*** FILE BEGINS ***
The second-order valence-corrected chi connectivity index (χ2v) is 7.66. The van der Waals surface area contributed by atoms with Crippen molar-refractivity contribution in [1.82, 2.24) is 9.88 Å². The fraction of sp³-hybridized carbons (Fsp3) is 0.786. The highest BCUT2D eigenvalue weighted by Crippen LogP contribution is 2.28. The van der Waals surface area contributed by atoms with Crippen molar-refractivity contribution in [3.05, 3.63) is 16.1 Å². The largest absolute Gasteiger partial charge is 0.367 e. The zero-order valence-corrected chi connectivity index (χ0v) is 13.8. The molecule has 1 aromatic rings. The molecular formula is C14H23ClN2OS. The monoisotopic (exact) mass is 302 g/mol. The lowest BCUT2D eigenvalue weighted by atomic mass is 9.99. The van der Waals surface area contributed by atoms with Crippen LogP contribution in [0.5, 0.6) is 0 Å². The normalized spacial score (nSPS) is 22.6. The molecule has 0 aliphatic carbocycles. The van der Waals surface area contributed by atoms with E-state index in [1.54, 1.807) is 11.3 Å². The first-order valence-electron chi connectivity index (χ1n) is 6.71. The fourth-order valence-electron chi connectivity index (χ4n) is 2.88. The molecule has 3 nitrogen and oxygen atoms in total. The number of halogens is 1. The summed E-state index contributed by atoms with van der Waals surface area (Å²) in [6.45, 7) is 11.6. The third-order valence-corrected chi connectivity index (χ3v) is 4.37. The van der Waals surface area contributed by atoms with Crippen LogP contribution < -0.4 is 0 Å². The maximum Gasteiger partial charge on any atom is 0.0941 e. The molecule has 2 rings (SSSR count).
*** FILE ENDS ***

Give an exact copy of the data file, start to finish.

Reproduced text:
The second-order valence-corrected chi connectivity index (χ2v) is 7.66. The van der Waals surface area contributed by atoms with Crippen molar-refractivity contribution in [1.82, 2.24) is 9.88 Å². The fraction of sp³-hybridized carbons (Fsp3) is 0.786. The highest BCUT2D eigenvalue weighted by Crippen LogP contribution is 2.28. The van der Waals surface area contributed by atoms with Crippen molar-refractivity contribution in [3.05, 3.63) is 16.1 Å². The largest absolute Gasteiger partial charge is 0.367 e. The zero-order valence-corrected chi connectivity index (χ0v) is 13.8. The molecule has 1 aromatic rings. The molecular formula is C14H23ClN2OS. The monoisotopic (exact) mass is 302 g/mol. The lowest BCUT2D eigenvalue weighted by atomic mass is 9.99. The van der Waals surface area contributed by atoms with Crippen LogP contribution in [0.5, 0.6) is 0 Å². The normalized spacial score (nSPS) is 22.6. The molecule has 0 aliphatic carbocycles. The van der Waals surface area contributed by atoms with E-state index in [1.54, 1.807) is 11.3 Å². The first-order valence-electron chi connectivity index (χ1n) is 6.71. The fourth-order valence-electron chi connectivity index (χ4n) is 2.88. The molecule has 3 nitrogen and oxygen atoms in total. The number of halogens is 1. The summed E-state index contributed by atoms with van der Waals surface area (Å²) in [6.45, 7) is 11.6. The third-order valence-corrected chi connectivity index (χ3v) is 4.37. The van der Waals surface area contributed by atoms with Crippen LogP contribution < -0.4 is 0 Å². The maximum Gasteiger partial charge on any atom is 0.0941 e. The molecule has 2 rings (SSSR count).